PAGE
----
Wednesday, April 14, 2010

Chiang Mai Curry Noodles

This is without a doubt the most beautiful cookbook I've ever read. The authors have spent years traveling throughout Southeast Asia.  As they traveled they learned how to cook like the locals.  This book is part cookbook, part travel/photo essay, and it's gorgeous.  They follow the Mekong River, noticing how the cooking of the regions are similar, yet different as the river flows - sort of like we group Mediterranean cooking together.  There are similarities, yet each region has its own take on its dishes.  I happened upon this book via a new friend.  The first time we had lunch with their family, she has make a chicken noodle dish from us from this book.  The second time, she made an Indian dal dish from another of their books, Mangoes and Curry Leaves.  The cooking was so delicious and so what my husband and I enjoy that we ordered both books from Amazon. 
I decided that the first dish I cooked would be this soup from Northern Thailand.  It was quite simple to put together and very tasty.  It was even better the next day as the flavors really had a chance to melt together.

2-3 garlic cloves, peeled
1 tsp ground tumeric
1 tsp salt, plus a pinch
1 tbsp red curry paste
1 tbsp peanut or vegetable oil
3 cups coconut milk, with 1/2 cup of the thickest milk set aside
1/2 pound boneless flavorful beef (sirloin tip or trimmed stewing beef), cut into 1 inch chunks
1 tbsp sugar
1 cup water
3 tbsp Thai fish sauce
1 tbsp lime juice
peanut oil for deep frying noodles (optional)
1 pound Chinese egg noodles (bamee)

Toppings and Condiments: Fried noodle nests
1/2 cup coursely chopped shallots
1/2 cup minced scallions
1/2 cup pickled cabbage (Thai style)
1 lime, cut into wedges

Finely mince the garlic, place in a small bowl with the tumeric, a pinch of salt and curry paste and mix well together.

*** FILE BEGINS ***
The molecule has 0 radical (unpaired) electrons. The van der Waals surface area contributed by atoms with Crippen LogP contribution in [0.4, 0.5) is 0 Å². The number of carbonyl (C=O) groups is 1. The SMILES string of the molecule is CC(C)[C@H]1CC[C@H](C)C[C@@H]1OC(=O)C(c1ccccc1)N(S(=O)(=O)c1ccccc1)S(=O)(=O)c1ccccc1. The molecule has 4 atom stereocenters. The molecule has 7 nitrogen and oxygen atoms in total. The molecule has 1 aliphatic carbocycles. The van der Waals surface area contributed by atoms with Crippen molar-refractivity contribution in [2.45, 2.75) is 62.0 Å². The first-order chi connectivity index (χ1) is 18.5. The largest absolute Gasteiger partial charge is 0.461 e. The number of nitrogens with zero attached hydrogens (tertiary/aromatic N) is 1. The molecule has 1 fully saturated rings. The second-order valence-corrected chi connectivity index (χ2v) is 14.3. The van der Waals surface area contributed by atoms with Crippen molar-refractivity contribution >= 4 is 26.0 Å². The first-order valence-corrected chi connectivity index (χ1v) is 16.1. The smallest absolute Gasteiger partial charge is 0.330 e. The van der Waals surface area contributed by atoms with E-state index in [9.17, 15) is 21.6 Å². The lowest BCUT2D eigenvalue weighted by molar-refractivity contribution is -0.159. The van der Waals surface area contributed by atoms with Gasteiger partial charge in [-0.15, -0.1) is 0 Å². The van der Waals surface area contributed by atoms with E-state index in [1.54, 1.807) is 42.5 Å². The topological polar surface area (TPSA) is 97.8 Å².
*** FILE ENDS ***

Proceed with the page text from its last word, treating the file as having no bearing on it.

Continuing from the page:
Place a large heavy pot or wok over high heat.  Add the 1 tbsp oil and when it is hot, toss in the curry mixture.  Stir fry 30 seconds, then add the reserved 1/2 cup coconut milk and lower the heat to medium high.  Add the meat and sugar, stirring frequently for 4-5 minutes, until the meat has changed color all over.  Add the remaining 2 1/2 cups coconut milk, the water, fish sauce and the remaining 1 tsp salt and bring to a boil.  Reduce heat to medium and cook at a strong simmer for about 10 minutes.  Remove from the heat and stir in the lime juice.  (this soup can be prepared up to an hour ahead and then reheated just before serving).
Meanwhile make the crispy noodles (optional, but I heartily recommend them).  Place a plate lined with several layers of paper towels by your stove.  Place a large wok or heavy pot over high heat and add about a cup peanut oil, or 1/2 inch oil.  When the oil is hot, drop in a strand of uncooked noodle to test the temp.  It should sizzle slightly as it falls to the bottom and immediately puff and rise to the surface: adjust the heat if necessary.  Toss a handful (about 1 cup) of noodles into the oil and watch as they puff up.  Use a spatula or long tongs to turn them over and expose all of them to the hot oil.. They will crisp up very quickly (less than 1 minute).  Lift the crisped noodles out of the oil and place on paper towel lined plate.  Give the oil a moment to come back to temperature, and then repeat with a second handful of noodles.  (the noodles can be made ahead of time and left standing at room temperature for several hours).
To serve: bring a large pot of water to a vigorous boil over high heat.  Drop in the remaining noodles (or all noodles, if you didn't make the crispy noodles), bring back to a boil and cook until tender but not mushy (about 6 minutes) - drain well.
Divide the drained noodles among 4 large bowls.  Ladle over the broth and meat.  Top with crispy noodles and a pinch each of the shallots and scallions (I just used shallots).  Serve with the remaining condiments set out in small bowls so guest can garnish their soup as they wish.  Provide each guest with chopsticks and a large spoon.


Katerina said...

This soup looks exotic and great. regarding the red peppers you can roast 3 and test. If you see the flavor too intense decrease to 2 if the flavor is mild increase to 4.

teresa said...

mmmm, this sounds fabulous!

Katy ~ said...

Yummm...sounds full of wonderful flavor and goodness.

Lori said...

That sounds really good right now!

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Donna (Texas) said...

Hello from Texas! This looks Delicious...Like your Blog!!
Have a great night!

Ingrid said...

Looks good. I'm learning to like soups and in looking over the ingredients this one is flavorful.

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